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Sustainability: Not Just For the Environment, But Also For Business

Dominique Avis, Sabrina Pelissero, Oliver Pearce (Global Marketing Department)

2015-12-02 12:02:41

Sustainability: Not Just For the Environment, But Also For Business

The 2015 Paris Climate Conference COP 21 opened on Monday in Paris and will see delegates from 190 countries work to achieve a legally binding and universal agreement on climate, with the aim of keeping global warming below 2°C. Sustainability will be one of the keywords of this big event. Renewable energies such as solar power and energy efficient technology including LED lighting are among the most important solutions to global warming.

Unfortunately, until now, when talking about business, the environment is never the first concern. But when sustainability becomes a help more than a must, delivering not just more sustainable energy but also financial benefits, both business and the environment can benefit. Finally, some of the world’s biggest brands and promising startups have understood this point.

US tech giant Apple recently invested US$848 million in a solar photovoltaic plant  in Monterey County, in order to power almost all of its offices and retail stores in the state of California. The project will result in significant energy cost savings for the company. As CEO Tim Cook told investors: "We are doing this because it's right to do it, but you may also be interested to know that it's good financially, because we have a fixed price for the renewable energy which would last over 25 years, and there's quite a difference between that price and the price of brown energy.”

In June this year, Amazon announced an 80MW, US$150 million solar project in Virginia. The solar farm will be the largest solar installation in Virginia and will be used to power the data centers of the company in the state. The project is in line with Amazon’s goal of using 40% renewable energy sources by the end of 2016 and 100% in the long term. The company announced that the electricity produced by the farm will light up the equivalent of 15,000 US homes each year. One of the reasons behind this investment is a decline in costs in the renewables sector (from about US$0.15 per kWh a decade ago to about US$0.05 today).

It’s not only solar that can benefit businesses. Catching up with the same trend of moving towards sustainability, Walmart has announced a global transition to LED lighting this year, with the purpose of lighting up its stores all over the world. This project reflects the company’s goal to reduce the power it uses per square foot of floor space by 20% before the year 2020. According to Doug McMillon, president and CEO of Wal-Mart: "LEDs have become an integral part of our energy-efficiency model for our stores and play a key role in achieving our overall sustainability goals. Just as important, the energy cost savings coming from these innovations will help us maintain the low prices our customers depend on us to provide."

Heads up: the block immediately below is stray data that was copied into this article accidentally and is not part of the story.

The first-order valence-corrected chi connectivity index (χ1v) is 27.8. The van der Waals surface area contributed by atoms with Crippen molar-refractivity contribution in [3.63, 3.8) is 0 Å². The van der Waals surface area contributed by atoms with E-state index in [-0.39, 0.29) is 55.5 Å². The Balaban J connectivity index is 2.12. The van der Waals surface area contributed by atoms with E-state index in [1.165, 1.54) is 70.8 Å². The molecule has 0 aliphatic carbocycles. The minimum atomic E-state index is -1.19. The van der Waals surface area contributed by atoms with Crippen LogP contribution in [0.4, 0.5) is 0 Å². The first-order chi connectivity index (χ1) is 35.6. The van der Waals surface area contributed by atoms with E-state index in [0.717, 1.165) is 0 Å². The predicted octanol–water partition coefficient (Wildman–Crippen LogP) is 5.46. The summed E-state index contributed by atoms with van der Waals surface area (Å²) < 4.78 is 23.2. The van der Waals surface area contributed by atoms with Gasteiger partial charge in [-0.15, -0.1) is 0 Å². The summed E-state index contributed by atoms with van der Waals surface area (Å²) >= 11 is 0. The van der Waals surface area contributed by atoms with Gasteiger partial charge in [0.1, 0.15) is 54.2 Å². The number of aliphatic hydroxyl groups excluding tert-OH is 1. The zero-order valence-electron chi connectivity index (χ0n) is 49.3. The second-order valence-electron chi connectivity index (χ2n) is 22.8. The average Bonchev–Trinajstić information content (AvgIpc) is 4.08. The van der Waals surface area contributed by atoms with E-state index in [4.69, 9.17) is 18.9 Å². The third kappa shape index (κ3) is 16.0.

This combination of sustainable energy solutions and business does not belong to only big brands. In London lies an ambitious startup company called Powervault which specializes in storage batteries that collect power generated by residential solar panels and discharges it around the home when needed. The 150kg battery unit is about the size of a washing machine, and stores 2-4 kWh, which is enough energy to power a television for between 14-28 hours. Savings from the device are said to be an estimated 15% off a consumer’s electricity bills.

Emerging markets are a part of this movement as well. One interesting example is Vortex Engineering, an Indian startup that provides automated teller machines (ATMs) and associated services for banks. For its products, the company has chosen solar power. The ATMs use the same amount of energy as a conventional light bulb, and can operate without air conditioning up to a temperature of 50°C. They emit at least 18,500 kg fewer CO2 emissions each year, when compared to conventional ATMs. On this initiative, Kannan Lakshminarayan, co-founder and chief technology officer at Vortex Engineering, stated: “Our ATM is a customized solution to rural India’s unique problems where power is scarce, accessibility is poor, crisp notes are rare and the language and dialects vary.”

As awareness of the issue grows, more examples are being added to this list. Some of the largest companies in the US, including Walmart, Coca-Cola and Google, have signed up to the American Business Act on Climate Pledge, committing to reduce their carbon footprints. Although many of the commitments under the pledge were not new, the White House stated that the news showed the private sector to be “committed to stepping up and doing its part in taking on this global challenge”.

Meanwhile, on the opening day of the climate change summit in Paris, world business leaders including Bill Gates, Mark Zuckerberg, Richard Branson and other high-profile entrepreneurs pledged to spark a “new economic revolution” based around clean energy after launching a new investment drive for renewables. The Breakthrough Energy Coalition, made up of more than 25 investors from 10 countries will mainly invest in early-stage clean energy companies across a range of sectors. The business world is finally taking sustainable energy solutions seriously.

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